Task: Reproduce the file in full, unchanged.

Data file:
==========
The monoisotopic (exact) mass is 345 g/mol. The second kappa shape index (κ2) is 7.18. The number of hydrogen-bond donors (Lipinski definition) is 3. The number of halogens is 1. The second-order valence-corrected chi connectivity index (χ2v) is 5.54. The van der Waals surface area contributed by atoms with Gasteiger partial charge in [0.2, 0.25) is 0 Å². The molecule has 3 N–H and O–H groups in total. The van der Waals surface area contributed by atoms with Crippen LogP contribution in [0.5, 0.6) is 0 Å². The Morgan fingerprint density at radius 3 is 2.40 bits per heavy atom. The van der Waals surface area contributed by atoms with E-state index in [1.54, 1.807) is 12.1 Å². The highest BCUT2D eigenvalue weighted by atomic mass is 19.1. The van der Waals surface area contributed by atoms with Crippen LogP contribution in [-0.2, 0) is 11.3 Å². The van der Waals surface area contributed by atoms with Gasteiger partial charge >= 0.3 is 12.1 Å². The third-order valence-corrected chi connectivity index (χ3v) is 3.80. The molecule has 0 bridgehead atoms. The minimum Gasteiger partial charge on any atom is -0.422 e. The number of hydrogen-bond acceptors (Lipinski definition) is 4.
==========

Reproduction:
The monoisotopic (exact) mass is 345 g/mol. The second kappa shape index (κ2) is 7.18. The number of hydrogen-bond donors (Lipinski definition) is 3. The number of halogens is 1. The second-order valence-corrected chi connectivity index (χ2v) is 5.54. The van der Waals surface area contributed by atoms with Gasteiger partial charge in [0.2, 0.25) is 0 Å². The molecule has 3 N–H and O–H groups in total. The van der Waals surface area contributed by atoms with Crippen LogP contribution in [0.5, 0.6) is 0 Å². The Morgan fingerprint density at radius 3 is 2.40 bits per heavy atom. The van der Waals surface area contributed by atoms with E-state index in [1.54, 1.807) is 12.1 Å². The highest BCUT2D eigenvalue weighted by atomic mass is 19.1. The van der Waals surface area contributed by atoms with Crippen LogP contribution in [-0.2, 0) is 11.3 Å². The van der Waals surface area contributed by atoms with Gasteiger partial charge >= 0.3 is 12.1 Å². The third-order valence-corrected chi connectivity index (χ3v) is 3.80. The molecule has 0 bridgehead atoms. The minimum Gasteiger partial charge on any atom is -0.422 e. The number of hydrogen-bond acceptors (Lipinski definition) is 4.